The Virus

    viruses

A schematic representation of virus particles.


















Tiger

Tazmanian Tiger

Canine distemper virus has been thought to be responsible for the extinction of the Tazmanian tiger.

Paramyxoviridae



Canine Distemper is a highly contagious and often fatal, multisystemic viral disease commonly found worldwide. It is characterized by respiratory, lymphatic, gastrointestinal, urogenital, and neuologic symptoms affecting many different species.
 

Canine Distemper Virus (CDV) is a single-stranded, negative-sense RNA virus of the family paramyxovirus and is a close relative of the human measles virus. It is an enveloped virus covered with glycoportein spikes which are responsible for its haemagglutination, neuraminidases and hemolytic properties.  These properties cause multisystemic symptoms which characterize the disease. The envelope surrounding the virus makes it generally senstive to heat, drying, lipid solvents and many disinfectants. It is not able to survive for long outside the host.
The virus initially replicates in the upper respiratory tract, tonsils and bronchial lymph nodes. A cell/macrophage-associated viremia follows and in the absence of an adequate immune response, infection of general lymphoid, gastrointestinal, respiratory, and CNS systems may result.  Virus replication can also damage immune cells resulting in immunosuppression further exacerbating the disease with the risk of secondary bacterial infection.



                 Virusshmirus


            The rinderpest virus, a close relative of the distemper virus



Transmission and Hosts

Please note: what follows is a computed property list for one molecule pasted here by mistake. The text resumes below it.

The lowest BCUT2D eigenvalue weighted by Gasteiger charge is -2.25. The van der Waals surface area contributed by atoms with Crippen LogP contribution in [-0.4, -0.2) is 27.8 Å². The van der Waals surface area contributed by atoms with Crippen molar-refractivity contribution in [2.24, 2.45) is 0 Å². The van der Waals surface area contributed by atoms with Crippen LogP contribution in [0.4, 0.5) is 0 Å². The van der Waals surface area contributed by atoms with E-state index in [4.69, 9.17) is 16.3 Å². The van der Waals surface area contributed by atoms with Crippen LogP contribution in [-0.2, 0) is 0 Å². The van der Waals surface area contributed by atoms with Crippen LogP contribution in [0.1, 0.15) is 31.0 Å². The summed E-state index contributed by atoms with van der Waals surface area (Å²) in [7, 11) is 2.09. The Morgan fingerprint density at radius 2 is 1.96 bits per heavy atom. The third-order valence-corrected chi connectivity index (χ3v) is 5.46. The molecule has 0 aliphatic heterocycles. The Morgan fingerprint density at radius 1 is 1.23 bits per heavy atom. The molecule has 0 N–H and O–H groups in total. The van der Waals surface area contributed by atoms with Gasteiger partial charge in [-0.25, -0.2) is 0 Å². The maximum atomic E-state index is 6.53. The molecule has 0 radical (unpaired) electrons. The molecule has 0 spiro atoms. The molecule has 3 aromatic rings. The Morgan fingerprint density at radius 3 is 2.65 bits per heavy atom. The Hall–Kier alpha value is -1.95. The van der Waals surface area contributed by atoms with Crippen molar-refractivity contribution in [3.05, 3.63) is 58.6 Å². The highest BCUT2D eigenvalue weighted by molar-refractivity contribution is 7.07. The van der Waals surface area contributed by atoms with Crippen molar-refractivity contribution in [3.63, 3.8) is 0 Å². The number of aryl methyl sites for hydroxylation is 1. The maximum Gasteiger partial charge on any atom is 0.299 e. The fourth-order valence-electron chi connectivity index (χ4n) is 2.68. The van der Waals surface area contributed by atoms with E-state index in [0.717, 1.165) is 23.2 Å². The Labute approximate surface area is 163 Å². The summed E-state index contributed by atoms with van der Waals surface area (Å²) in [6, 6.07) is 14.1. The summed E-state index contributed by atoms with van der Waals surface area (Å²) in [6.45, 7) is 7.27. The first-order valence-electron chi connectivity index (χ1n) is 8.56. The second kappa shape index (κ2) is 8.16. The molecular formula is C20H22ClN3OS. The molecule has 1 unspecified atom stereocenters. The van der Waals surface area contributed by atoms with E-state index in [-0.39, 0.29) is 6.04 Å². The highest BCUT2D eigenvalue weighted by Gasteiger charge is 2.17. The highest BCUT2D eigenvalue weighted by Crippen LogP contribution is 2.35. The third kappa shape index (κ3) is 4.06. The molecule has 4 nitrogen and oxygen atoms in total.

The spread of the virus is usually airborne. Infected dogs spread the virus by coughing infected respiratory secretions, although there are many other mechanisms of viral shedding, including via urine.

Once a dog has picked up the virus, its body’s macrophages move in to pick up the virus particles. This is an immune response of the body; the intention is that macrophages will engulf the virus and then the cell will be marked for destruction by immune system enzymes. However canine distemper virus is very good at evading this immune response, instead hi-jacking the macrophages as a method of transmission throughout the body. The virus is then able to spread and infect multiple systems in the host.

The first stop is the lymph nodes of the lung; the virus has usually penetrated these cells by twenty-four hours after infection. The virus particles then move onto the spleen, stomach, small intestine and liver. As these organs are infected by the sixth day of infection, fever starts to develop.

At day eight or nine, the immune system of the dog is continuing to mount a response. If the dog is properly capable of defeating the virus, the virus will start to be cleared, and an infected dog could be clear of virus particles by two week after initial infection. However, if the dog is unable to properly fight off the virus, complications can arise.

When the virus infects epithelial cells, a high degree of virus shedding can occur, which can increase the spread to other susceptible animals. The virus may also make its way to the brain, which results in the neurological manifestations characteristic of this disease. The large variety in the degree of symptoms is due to the differences in immune system response by different hosts.

Sometimes the virus will find areas in the body to hide. If this occurs in the skin, callousing can appear. If it is in the brain, seizures will result. These signs can continue after the virus was thought to be purged from the host.

Fortunately, the virus does not survive long in the external environment. As it is an enveloped virus, it is easily destroyed with mild disinfectants.

There are many hosts for the virus. It infects all breeds of the domestic dogs, as well as other members of the Canidae family, including the fox, wolf, dingo and jackal. Other hosts include weasels, ferrets, racoons, badgers, otters, skunks, seals and many species of large cats. Canine distemper virus has been thought to be responsible for the extinction and near-extinction of the Tazmanian tiger and the black-footed ferret, respectively.